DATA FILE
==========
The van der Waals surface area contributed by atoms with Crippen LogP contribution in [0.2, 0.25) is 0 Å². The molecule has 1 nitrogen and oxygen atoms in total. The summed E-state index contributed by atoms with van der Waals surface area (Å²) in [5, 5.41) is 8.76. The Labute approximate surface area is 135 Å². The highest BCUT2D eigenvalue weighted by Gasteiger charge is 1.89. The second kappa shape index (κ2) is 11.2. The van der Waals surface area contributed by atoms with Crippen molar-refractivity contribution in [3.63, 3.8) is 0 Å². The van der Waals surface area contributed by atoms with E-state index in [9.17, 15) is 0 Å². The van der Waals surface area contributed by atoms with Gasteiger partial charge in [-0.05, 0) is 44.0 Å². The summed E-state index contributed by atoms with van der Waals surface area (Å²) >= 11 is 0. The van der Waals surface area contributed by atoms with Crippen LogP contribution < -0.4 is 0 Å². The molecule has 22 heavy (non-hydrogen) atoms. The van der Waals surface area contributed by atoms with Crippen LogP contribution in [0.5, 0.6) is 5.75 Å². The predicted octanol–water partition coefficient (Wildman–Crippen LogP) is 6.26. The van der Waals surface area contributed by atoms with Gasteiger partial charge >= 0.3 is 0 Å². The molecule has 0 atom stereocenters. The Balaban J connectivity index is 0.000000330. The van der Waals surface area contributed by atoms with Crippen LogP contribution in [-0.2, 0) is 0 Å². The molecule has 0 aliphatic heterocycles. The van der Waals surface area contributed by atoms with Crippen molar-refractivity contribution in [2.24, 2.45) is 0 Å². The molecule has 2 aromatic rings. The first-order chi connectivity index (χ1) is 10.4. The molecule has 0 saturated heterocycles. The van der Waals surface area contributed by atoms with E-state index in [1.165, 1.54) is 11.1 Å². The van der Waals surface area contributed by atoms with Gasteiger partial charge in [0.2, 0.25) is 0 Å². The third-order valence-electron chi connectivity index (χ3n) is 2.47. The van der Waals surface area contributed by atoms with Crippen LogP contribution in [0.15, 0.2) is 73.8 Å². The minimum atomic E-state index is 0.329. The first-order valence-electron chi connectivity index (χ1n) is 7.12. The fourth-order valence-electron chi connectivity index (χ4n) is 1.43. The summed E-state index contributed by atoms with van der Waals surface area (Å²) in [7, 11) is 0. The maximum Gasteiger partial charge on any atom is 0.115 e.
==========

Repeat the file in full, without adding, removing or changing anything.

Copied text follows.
The van der Waals surface area contributed by atoms with Crippen LogP contribution in [0.2, 0.25) is 0 Å². The molecule has 1 nitrogen and oxygen atoms in total. The summed E-state index contributed by atoms with van der Waals surface area (Å²) in [5, 5.41) is 8.76. The Labute approximate surface area is 135 Å². The highest BCUT2D eigenvalue weighted by Gasteiger charge is 1.89. The second kappa shape index (κ2) is 11.2. The van der Waals surface area contributed by atoms with Crippen molar-refractivity contribution in [3.63, 3.8) is 0 Å². The van der Waals surface area contributed by atoms with E-state index in [9.17, 15) is 0 Å². The van der Waals surface area contributed by atoms with Gasteiger partial charge in [-0.05, 0) is 44.0 Å². The summed E-state index contributed by atoms with van der Waals surface area (Å²) >= 11 is 0. The van der Waals surface area contributed by atoms with Crippen LogP contribution < -0.4 is 0 Å². The molecule has 22 heavy (non-hydrogen) atoms. The van der Waals surface area contributed by atoms with Crippen LogP contribution in [0.5, 0.6) is 5.75 Å². The predicted octanol–water partition coefficient (Wildman–Crippen LogP) is 6.26. The van der Waals surface area contributed by atoms with Gasteiger partial charge >= 0.3 is 0 Å². The molecule has 0 atom stereocenters. The Balaban J connectivity index is 0.000000330. The van der Waals surface area contributed by atoms with Crippen LogP contribution in [-0.2, 0) is 0 Å². The molecule has 0 aliphatic heterocycles. The van der Waals surface area contributed by atoms with Crippen molar-refractivity contribution in [2.24, 2.45) is 0 Å². The molecule has 2 aromatic rings. The first-order chi connectivity index (χ1) is 10.4. The molecule has 0 saturated heterocycles. The van der Waals surface area contributed by atoms with E-state index in [1.165, 1.54) is 11.1 Å². The van der Waals surface area contributed by atoms with Gasteiger partial charge in [0.2, 0.25) is 0 Å². The third-order valence-electron chi connectivity index (χ3n) is 2.47. The van der Waals surface area contributed by atoms with Crippen LogP contribution in [0.15, 0.2) is 73.8 Å². The minimum atomic E-state index is 0.329. The first-order valence-electron chi connectivity index (χ1n) is 7.12. The fourth-order valence-electron chi connectivity index (χ4n) is 1.43. The summed E-state index contributed by atoms with van der Waals surface area (Å²) in [7, 11) is 0. The maximum Gasteiger partial charge on any atom is 0.115 e.